Why Apple should let you define private places on iPhones

A recent study shows that even location data can reveal a lot of information about people.

Apple, iOS, privacy, security, location
Leif Johnson/IDG

If you’ve ever found the Significant Locations section on your iPhone, then a recently published study that shows how such data can be used to decipher personal information about users should pose some alarm.

Significant Locations

The way Significant Locations works is that your iPhone keeps a list of places you frequently visit. This list usually shows your favorite places and shops and will, of course, log the location of any service you might visit often, such as the medical center.

Apple gathers this information to provide “useful location-related information” in its apps and services, and promises this data is encrypted and cannot be read by Apple. But I’m a little unclear whether this information is made available to third-party apps.

You can see this information for yourself, but you really have to know where to look: go to  Privacy>Location Services>System Services and then look at Significant Locations item at the end of a lengthy list. Tap on any one of the items in the list to find a whole set of data points, including all the different places you’ve been in your city, and when.

Apple’s crusade to protect privacy is well-known and I believe it to be sincere in its attempt. But it could go one step further with this feature. Let me explain why.

Why we need private places

A newly published report shows that location data can be used to figure out personal information.

“Data gathered from smartphones enables service providers to infer a wide range of personal information about their users, such as their traits, their personality, and their demographics. This personal information can be made available to third parties, such as advertisers, sometimes unbeknownst to the users. Leveraging location information, advertisers can serve ads micro-targeted to users based on the places they visited. Understanding the types of information that can be extracted from location data and implications in terms of user privacy is of critical importance,” the researchers say in the abstract to the report.

[Also read: Apple wants Safari in iOS to be your private browser]

The researchers ran a small study across 69 volunteers using their own testing app on iOS and Android devices. In just two weeks, the app gathered more than 200,000 locations — and researchers were able to identify nearly 2,500 places. They used that to surmise 5,000 pieces of personal data, including highly personal information around health, wealth, ethnicity, and creed.

'Thanks to machine learning...'

"Users are largely unaware of the privacy implications of some permissions they grant to apps and services, in particular when it comes to location-tracking information," explained researcher Mirco Musolesi, who observed the use of machine learning to boost information discovery.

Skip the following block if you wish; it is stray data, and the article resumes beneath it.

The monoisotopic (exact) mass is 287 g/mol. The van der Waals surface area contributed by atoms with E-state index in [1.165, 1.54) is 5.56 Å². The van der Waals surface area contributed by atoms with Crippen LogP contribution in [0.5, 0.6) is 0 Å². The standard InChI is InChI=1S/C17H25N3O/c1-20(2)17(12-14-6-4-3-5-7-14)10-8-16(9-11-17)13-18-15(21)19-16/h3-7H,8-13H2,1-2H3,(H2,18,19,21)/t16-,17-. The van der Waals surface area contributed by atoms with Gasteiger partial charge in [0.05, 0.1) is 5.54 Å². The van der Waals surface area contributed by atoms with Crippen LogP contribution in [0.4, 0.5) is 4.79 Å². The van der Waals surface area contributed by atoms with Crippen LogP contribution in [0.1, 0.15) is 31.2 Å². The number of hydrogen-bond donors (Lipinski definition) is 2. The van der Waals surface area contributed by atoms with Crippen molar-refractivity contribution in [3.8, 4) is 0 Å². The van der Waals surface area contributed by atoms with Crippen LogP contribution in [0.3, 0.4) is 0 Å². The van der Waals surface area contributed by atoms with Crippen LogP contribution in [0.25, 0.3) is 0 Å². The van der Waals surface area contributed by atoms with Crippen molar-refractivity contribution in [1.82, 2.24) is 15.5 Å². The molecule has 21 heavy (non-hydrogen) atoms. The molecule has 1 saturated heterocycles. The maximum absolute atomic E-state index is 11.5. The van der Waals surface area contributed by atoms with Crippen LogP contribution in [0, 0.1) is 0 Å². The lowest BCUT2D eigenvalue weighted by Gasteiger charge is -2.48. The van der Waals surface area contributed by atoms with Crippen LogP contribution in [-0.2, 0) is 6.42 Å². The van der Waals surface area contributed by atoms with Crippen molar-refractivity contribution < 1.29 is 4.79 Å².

"Thanks to machine-learning techniques, these data provide sensitive information such as the place where users live, their habits, interests, demographics, and information about users' personalities."

It doesn’t take a genius to figure out that when these methods are extended across a congregation of thousands or even tens of thousands of users, untrammelled surveillance via apps can gather, analyze and exploit vast troves of incredibly private information, even if only confined to location information.

This should be of concern to enterprises attempting to manage distributed teams in possession of confidential information; in the wrong hands, such information can open employees up to blackmail or potential compromise. All it takes is one rogue app, or one rogue worker with access to such data gathered by an otherwise bona fide app developer.

A new approach

Apple does provide extensive information about how it protects privacy with location data, and it is possible to disable Location Services at any time on a blanket or per-app basis. In light of the report, how can Apple improve this protection?

The researchers say they hope their work will encourage development of systems that can automatically block collection of sensitive data. For example, location tracking can infer when a person visits a medical center or hospital, so perhaps a system to obfuscate such visits could be created?

Another approach that might work is to give users tools with which to deny collection of some location data. I can imagine a system that lets users disguise visits to places they define, or to generic categories of places they wish to protect — hospitals, medical or counseling centers, for example. When the system recognizes a user is in this place, it can decline to share or collate that data with any third-party app.

Now, I’m certain competitors dependent on purloining such information will complain that this provides Apple with some form of advantage in that system-level app support would remain possible.  But that sounds more like an API request than a genuine need for courtroom time.

The report quite clearly shows that when gathered in bulk, even something as simple as location data can be exploited; that’s something everyone should consider when asked to provide an app with location data access, particularly when the service seemingly has little to do with location.

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Copyright © 2021 IDG Communications, Inc.

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